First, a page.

The ivory gull (Pagophila eburnea) is a high arctic species that frequents ice-filled waters throughout the year, and is a medium-sized gull that is easy recognized by its pure white plumage, black legs and yellow bill with dark base. Scattered colonies occur in Arctic Canada, Greenland, Svalbard, Franz Josef Land, on islands in the Kara Sea and on Severnaya Zemlya. In Svalbard the ivory gull breeds in small numbers on Spitsbergen, Kong Karls Land and Nordaustlandet, with the largest numbers occurring in the northern and eastern areas.
The ivory gull is a medium-sized gull that is easy recognized by its pure white plumage, black legs and yellow bill with dark base. The eye is dark. Its round chest, short legs and rolling gait give it a pigeon-like appearance when on the ground, but in flight it is graceful and agile. Adults are 40-43 cm long and weigh 450-700 g. Males and females look alike. Immature birds are also white, but are sprinkled with fine, black spots on the back and upper side of the wings. Moreover, they have a dusky colour on the forehead, cheeks, throat and around the eyes. The amount of black in the plumage varies among individuals. Ivory gulls acquire adult plumage during their second winter. The legs are black in all age groups. The voice is a piercing, tern-like cry "krrea".
The ivory gull has a patchy circumpolar breeding distribution across the high Arctic. Scattered colonies occur in arctic Canada, Greenland, Svalbard, Franz Josef Land (Russia), on islands in the Kara Sea and on Severnaya Zemlya (Russia). In Svalbard the ivory gull breeds in small numbers on Spitsbergen, Kong Karls Land and Nordaustlandet, with the largest numbers occurring in the northern and eastern areas. Although few in numbers, the ivory gull is a common species in ice-filled waters around the archipelago at all times of the year. It often follows ships within the pack-ice zone and also appears regularly in small numbers in the settlements on Spitsbergen, often at rubbish dumps or at sewage outlets. The migration pattern of the Svalbard population is insufficiently known. They are though to forage along the ice edge outside the breeding period. The first ivory gulls are usually observed in Svalbard around the settlements in March, and the birds disperse into the breeding areas in May. Ivory gulls probably leave the colonies soon after the young fledge in August-September.
The ivory gull is a high arctic species that frequents ice-filled waters throughout the year. The species breeds as single pairs or in colonies of up to more than a hundred pairs. In Svalbard, most colonies are small, rarely more than 10-20 pairs. Altogether 44 colonies locations have been documented in the archipelago. However, ivory gull colonies are unstable through time, and hence the size or even existence of the colonies that have previously been registered are uncertain. Ivory gulls usually breed on steep cliffs, often on nunataks (rock outcropping at the top of mountains that poke through ice sheets) in remote areas. Colonies have also been found on flat ground, e.g. on Storøya, Kvitøya and Abeløya. Some ivory gulls breed in mixed colonies with black-legged kittiwake or other seabirds. Nests can be found from just above sea level to about 800 m. Like most gulls, the ivory gull is an opportunistic feeder. At sea, it is a surface-feeder, foraging primarily on small fish, such as polar cod, and macro-zooplankton, such as amphipods and euphausiids. Ivory gulls are also scavengers of marine mammals killed by polar bears or other predators, and they sometimes also forge on marine mammal faeces and placentae. Arctic foxes and glaucous gulls are the most important predators on eggs and chicks. Polar bears and arctic foxes can destroy entire breeding colonies in flat areas in some years.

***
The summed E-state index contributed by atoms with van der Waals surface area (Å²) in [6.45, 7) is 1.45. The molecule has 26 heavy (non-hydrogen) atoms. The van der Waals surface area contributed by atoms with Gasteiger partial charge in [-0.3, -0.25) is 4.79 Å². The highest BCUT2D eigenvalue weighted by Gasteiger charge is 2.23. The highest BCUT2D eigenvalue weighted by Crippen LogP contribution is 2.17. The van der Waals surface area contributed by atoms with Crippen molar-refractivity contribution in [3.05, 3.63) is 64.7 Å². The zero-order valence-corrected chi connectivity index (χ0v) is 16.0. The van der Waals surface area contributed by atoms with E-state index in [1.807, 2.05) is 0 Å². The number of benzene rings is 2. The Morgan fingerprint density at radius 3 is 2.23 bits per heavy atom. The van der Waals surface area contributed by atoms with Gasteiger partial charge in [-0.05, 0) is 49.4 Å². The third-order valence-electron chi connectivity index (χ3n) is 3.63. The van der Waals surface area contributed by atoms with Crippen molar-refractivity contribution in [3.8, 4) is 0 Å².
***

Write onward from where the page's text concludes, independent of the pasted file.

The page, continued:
Life history and reproduction
Both sexes participate in building the nest from various types of plant materials and feathers. The amount of building material brought to the nest varies greatly. The nest is placed either on a narrow ledge or in a shallow depression on gravely ground. Unlike most gulls which regularly lay three eggs, the ivory gull usually lays only one or two. Egg-laying take place in late June or early July. The eggs are grey-brown or greenish with dark brown speckles. They are incubated by both parents for 24–26 days. The young leave the nest fully fledged at four to five weeks of age. The birds probably leave their colonies immediately after breeding and disperse to offshore foraging areas. The reproductive rate of ivory gulls is thought to be relatively low and to vary considerably from year to year. Ivory gulls are sexually mature two years of age. The oldest bird ringed in Svalbard was six years old.
Management status and monitoring
The ivory gull is a rare species in a global context, and it remains one of the most poorly known seabird species in the world. The current global population estimate is 14,000 pairs, of which 80% breed in the Russian Arctic. There are no good estimates of the breeding population in Svalbard, but the population is probably between 200 and 750 breeding pairs. The current population trend in this area is not known. However, some colonies have disappeared or been reduced in size, and remarkably few new colonies have been discovered. Due to the species’ strong and year-round association with pack-ice and its scavenging habits, it is probably vulnerable to changes in sea ice cover and the accumulation of high levels of organic contaminants. An 80% reduction (from the 1980s) in the Canadian breeding population has recently been documented. The reason for this decline is not known.